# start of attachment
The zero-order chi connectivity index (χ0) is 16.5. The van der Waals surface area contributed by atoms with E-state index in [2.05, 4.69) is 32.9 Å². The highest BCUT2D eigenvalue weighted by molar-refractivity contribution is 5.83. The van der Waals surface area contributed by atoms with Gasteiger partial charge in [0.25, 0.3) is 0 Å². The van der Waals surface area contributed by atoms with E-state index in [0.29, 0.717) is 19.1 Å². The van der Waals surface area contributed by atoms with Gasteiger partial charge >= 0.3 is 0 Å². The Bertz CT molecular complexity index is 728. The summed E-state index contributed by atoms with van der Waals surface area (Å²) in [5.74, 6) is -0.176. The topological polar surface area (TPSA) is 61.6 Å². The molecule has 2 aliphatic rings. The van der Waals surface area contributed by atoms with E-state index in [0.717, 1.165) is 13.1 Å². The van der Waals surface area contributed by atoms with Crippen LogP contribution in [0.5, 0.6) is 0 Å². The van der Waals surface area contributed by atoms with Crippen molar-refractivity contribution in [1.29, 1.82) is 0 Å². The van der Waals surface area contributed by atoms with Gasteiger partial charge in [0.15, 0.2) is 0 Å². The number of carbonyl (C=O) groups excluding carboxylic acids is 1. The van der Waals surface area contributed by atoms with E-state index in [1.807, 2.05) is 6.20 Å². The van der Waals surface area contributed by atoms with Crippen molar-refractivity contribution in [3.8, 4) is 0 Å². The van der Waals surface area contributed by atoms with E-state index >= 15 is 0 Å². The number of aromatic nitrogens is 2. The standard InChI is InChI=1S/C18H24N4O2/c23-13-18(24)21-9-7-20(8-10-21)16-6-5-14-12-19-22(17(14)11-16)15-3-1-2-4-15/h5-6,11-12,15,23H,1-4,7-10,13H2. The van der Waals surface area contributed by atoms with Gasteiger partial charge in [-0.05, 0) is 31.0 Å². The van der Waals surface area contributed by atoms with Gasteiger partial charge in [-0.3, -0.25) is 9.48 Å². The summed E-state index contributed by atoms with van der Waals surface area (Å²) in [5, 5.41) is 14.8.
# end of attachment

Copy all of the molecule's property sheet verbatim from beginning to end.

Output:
The zero-order chi connectivity index (χ0) is 16.5. The van der Waals surface area contributed by atoms with E-state index in [2.05, 4.69) is 32.9 Å². The highest BCUT2D eigenvalue weighted by molar-refractivity contribution is 5.83. The van der Waals surface area contributed by atoms with Gasteiger partial charge in [0.25, 0.3) is 0 Å². The van der Waals surface area contributed by atoms with E-state index in [0.29, 0.717) is 19.1 Å². The van der Waals surface area contributed by atoms with Gasteiger partial charge >= 0.3 is 0 Å². The Bertz CT molecular complexity index is 728. The summed E-state index contributed by atoms with van der Waals surface area (Å²) in [5.74, 6) is -0.176. The topological polar surface area (TPSA) is 61.6 Å². The molecule has 2 aliphatic rings. The van der Waals surface area contributed by atoms with E-state index in [0.717, 1.165) is 13.1 Å². The van der Waals surface area contributed by atoms with Crippen LogP contribution in [0.5, 0.6) is 0 Å². The van der Waals surface area contributed by atoms with Crippen molar-refractivity contribution in [1.29, 1.82) is 0 Å². The van der Waals surface area contributed by atoms with Gasteiger partial charge in [0.15, 0.2) is 0 Å². The number of carbonyl (C=O) groups excluding carboxylic acids is 1. The van der Waals surface area contributed by atoms with E-state index in [1.807, 2.05) is 6.20 Å². The van der Waals surface area contributed by atoms with Crippen molar-refractivity contribution in [3.8, 4) is 0 Å². The van der Waals surface area contributed by atoms with E-state index >= 15 is 0 Å². The number of aromatic nitrogens is 2. The standard InChI is InChI=1S/C18H24N4O2/c23-13-18(24)21-9-7-20(8-10-21)16-6-5-14-12-19-22(17(14)11-16)15-3-1-2-4-15/h5-6,11-12,15,23H,1-4,7-10,13H2. The van der Waals surface area contributed by atoms with Gasteiger partial charge in [-0.05, 0) is 31.0 Å². The van der Waals surface area contributed by atoms with Gasteiger partial charge in [-0.3, -0.25) is 9.48 Å². The summed E-state index contributed by atoms with van der Waals surface area (Å²) in [5, 5.41) is 14.8.